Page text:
NWNL “Pool of Books” 2017

NWNL has compiled a list of new and old favorite books about water issues and our case-study watersheds for your reference for gifts and for the New Year. Many of the authors and publishers are personal friends of NWNL. All of them are worth reading. The links provided below go to Amazon Smile, where a portion of all purchases go to an organization of the buyers choice. Please help support NWNL by selecting the International League of Conservation Photographers to donate to.

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Global:

Rainforest by Lewis Blackwell (2014)

Replenish: The Virtuous Cycle of Water and Prosperity by Sandra Postel (2017)

Water from teNeues Publishing (2008)

North America:

The Salish Sea: Jewel of the Pacific Northwest by Audrey Della Benedict & Joseph K. Gaydos (2015)

Rancher, Farmer, Fisherman: Conservation Heroes of the American Heartland by Miriam Horn (2016)

The Last Prairie: A Sandhills Journal by Stephen R. Jones (2006)

Yellowstone Migration by Joe Riis (2017)

Sage Spirit: The American West at a Crossroads by Dave Showalter (2015)

Heartbeats in the Muck: The History, Sea Life, and Environment of New York Harbor by John Waldman (2013)

East Africa:

Serengeti Shall Not Die by Bernhard & Michael Grzimek (1973)

Turkana: Lenya’s Nomads of the Jade Sea by Nigel Pavitt (1997)

To the Heart of the Nile: Lady Florence Baker and the Exploration of Central Africa by Pat Shipman (2004)

India:

A River Runs Again: India’s Natural World in Crisis, from the Barren Cliffs of Rajasthan to the Farmlands of Karnataka by Meera Subramanian (2015)

National Climate Assessment is required reading for all

Today’s New York Times front page –

U.S. Climate Has Already Changed, Study Finds, Citing Heat and Floods

NWNL has witnessed the effects of climate change over 8 years of expeditions to document watersheds in North America and Africa. From wading through flooded towns, running from hurricanes, interviewing farmers tackling long-term drought, trekking with pastoralists with thirsty cattle and many things in between. Click on images below for captions and links for related articles.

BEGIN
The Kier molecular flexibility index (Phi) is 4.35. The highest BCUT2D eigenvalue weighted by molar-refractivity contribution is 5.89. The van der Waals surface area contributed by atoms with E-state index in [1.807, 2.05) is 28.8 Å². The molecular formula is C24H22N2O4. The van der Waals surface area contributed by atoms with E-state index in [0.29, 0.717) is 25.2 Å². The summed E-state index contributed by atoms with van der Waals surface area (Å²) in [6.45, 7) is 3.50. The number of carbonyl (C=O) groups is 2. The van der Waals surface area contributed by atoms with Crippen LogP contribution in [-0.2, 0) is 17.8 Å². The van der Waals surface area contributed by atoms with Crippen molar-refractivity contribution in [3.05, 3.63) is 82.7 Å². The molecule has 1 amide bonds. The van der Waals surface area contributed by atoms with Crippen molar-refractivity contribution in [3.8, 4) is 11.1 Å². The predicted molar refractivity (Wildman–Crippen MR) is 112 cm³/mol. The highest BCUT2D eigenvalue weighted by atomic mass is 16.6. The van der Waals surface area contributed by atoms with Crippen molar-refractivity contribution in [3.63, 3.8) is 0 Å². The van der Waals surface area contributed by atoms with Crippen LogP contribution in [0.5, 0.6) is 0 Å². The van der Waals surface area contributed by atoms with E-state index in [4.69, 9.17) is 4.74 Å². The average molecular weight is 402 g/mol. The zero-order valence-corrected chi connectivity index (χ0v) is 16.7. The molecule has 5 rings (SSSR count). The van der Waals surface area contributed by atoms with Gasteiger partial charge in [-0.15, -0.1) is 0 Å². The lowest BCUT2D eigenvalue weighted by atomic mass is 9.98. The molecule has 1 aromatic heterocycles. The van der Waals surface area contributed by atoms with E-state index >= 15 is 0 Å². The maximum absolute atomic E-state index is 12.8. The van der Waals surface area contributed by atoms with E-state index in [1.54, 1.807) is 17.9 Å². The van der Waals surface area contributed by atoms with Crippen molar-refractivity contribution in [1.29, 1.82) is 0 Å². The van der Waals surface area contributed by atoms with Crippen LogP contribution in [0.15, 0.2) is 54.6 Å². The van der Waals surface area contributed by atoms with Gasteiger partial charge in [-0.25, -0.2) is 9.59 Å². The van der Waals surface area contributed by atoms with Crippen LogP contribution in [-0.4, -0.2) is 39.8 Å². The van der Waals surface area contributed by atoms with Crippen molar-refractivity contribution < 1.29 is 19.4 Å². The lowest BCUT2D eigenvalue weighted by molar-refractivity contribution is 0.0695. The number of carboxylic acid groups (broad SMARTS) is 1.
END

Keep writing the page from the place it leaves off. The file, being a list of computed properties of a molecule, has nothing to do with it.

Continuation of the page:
The interactive digital version of the new 840-page National Climate Assessment report is at www.globalchange.gov.  It’s complex, so NWNL recommends two articles that summarize the issues as outlined.

http://www.pbs.org/newshour/rundown/climate-change-projected-worsen-across-u-s-federal-study-finds/

Seth Borenstein’s account emphasizes that the report’s value lies in that it is written in less scientific language than others and that it underlines how climate change is already affecting our pocketbooks in areas ranging from our health to our homes.

http://www.nbcnews.com/news/us-news/nowhere-run-climate-change-will-affect-every-region-u-s-n98396

An NBC News account delineates climate change impacts, region by region. Reading these reports today, NWNL has noted the current and expected climate disruptions in the Pacific NW region for its one month Snake River Basin expedition which starts tomorrow.  We are looking forward to hearing local stakeholders’ solutions for mitigation and resilience in the face of continued extreme climate events.

Today is the International Day of Action for Rivers!

Canada:  British Columbia, Castlegar, Columbia River
Canada: British Columbia, Castlegar, Columbia River

NWNL strives to raise awareness EVERY DAY of the vulnerability of our freshwater resources since the planet has a finite supply for an ever-increasingly thirsty and growing global population.

But today is special —  as explained by International Rivers, a NWNL partner in awareness-raising:

“Every year, thousands of people around the world lift their voices to celebrate the world’s rivers and those who struggle to protect them. The International Day of Action for Rivers is a day to celebrate victories such as dam removal and river restoration. It is a day to take to the streets, demonstrate and demand improvements in the policies and practices of decision makers. It is a day to educate one another about the threats facing our rivers, and learn about better water and energy solutions.”

And so, today NWNL honors International Rivers, all those out on the streets raising voices for rivers, and our colleagues in all 6 of our case-study watersheds who raise their voices daily.